Important Note: There has been much confusion regarding the supportability of DirectAccess in Azure. Historically it has not been supported. Recently, it appeared briefly that Microsoft reversed their earlier decision and was in fact going to support it. However, the Microsoft Server Software Suport for Microsoft Azure Virtual Machines document has once again been revised to indicate that DirectAccess is indeed no longer formally supported on Azure. More details can be found here.

Azure Configuration

The following is guidance for configuring network interfaces, IP address assignments, public DNS, and network security groups for deploying DirectAccess in Azure.

Virtual Machine

Deploy a virtual machine in Azure with sufficient resources to meet expected demand. A minimum of two CPU cores should be provisioned. A VM with 4 cores is recommended. Premium storage on SSD is optional, as DirectAccess is not a disk intensive workload.

Network Interfaces

It is recommended that an Azure VM with a single network interface be provisioned for the DirectAccess role. This differs from on-premises deployments where two network interfaces are preferred because deploying VMs in Azure with two NICs is prohibitively difficult. At the time of this writing, Azure VMs with multiple network interfaces can only be provisioned using PowerShell, Azure CLI, or resource manager templates. In addition, Azure VMs with multiple NICs cannot belong to the same resource group as other VMs. Finally, and perhaps most importantly, not all Azure VMs support multiple NICs.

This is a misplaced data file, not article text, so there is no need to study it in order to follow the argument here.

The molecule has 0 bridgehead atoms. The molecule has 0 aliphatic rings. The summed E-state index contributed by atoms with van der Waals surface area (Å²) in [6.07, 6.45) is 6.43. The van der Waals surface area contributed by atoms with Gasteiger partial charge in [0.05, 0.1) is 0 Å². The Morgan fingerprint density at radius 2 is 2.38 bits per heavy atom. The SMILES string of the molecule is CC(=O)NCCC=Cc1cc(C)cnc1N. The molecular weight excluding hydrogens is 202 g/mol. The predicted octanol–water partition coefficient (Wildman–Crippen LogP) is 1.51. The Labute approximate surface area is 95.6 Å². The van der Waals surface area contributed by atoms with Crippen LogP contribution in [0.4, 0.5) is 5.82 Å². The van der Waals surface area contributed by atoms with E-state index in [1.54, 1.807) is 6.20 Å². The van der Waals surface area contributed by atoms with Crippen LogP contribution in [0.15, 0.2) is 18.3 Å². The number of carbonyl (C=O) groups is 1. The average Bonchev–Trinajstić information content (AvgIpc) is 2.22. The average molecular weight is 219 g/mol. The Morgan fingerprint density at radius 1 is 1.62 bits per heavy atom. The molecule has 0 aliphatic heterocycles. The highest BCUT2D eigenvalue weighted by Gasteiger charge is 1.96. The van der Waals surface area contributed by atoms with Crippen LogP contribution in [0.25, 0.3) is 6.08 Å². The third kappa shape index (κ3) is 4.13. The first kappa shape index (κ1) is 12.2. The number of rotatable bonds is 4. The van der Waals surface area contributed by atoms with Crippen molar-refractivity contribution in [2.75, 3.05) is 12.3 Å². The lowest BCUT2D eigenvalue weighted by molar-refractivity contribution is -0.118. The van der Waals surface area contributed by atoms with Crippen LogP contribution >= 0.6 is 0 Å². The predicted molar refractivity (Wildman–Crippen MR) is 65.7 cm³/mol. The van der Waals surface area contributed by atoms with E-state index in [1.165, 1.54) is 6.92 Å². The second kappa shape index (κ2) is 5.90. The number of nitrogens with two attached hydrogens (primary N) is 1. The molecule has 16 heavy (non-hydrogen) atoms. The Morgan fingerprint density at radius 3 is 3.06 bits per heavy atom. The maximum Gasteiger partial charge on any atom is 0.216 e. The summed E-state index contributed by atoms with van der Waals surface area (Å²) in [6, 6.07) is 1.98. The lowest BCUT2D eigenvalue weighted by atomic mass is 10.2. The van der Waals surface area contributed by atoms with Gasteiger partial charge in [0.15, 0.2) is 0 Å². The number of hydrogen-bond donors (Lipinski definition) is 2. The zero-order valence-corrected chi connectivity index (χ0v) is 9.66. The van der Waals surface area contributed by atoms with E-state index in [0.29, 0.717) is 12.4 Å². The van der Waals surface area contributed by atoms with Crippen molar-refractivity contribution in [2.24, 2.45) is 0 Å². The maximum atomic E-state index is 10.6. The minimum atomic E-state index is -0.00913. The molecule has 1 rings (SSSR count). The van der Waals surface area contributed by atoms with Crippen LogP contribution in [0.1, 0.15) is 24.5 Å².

Internal IP Address

Static IP address assignment is recommended for the DirectAccess VM in Azure. By default, Azure VMs are initially provisioned using dynamic IP addresses, so this change must be made after the VM has been provisioned. To assign a static internal IP address to an Azure VM, open the Azure management portal and perform the following steps:

  1. Click Virtual machines.
  2. Select the DirectAccess server VM.
  3. Click Network Interfaces.
  4. Click on the network interface assigned to the VM.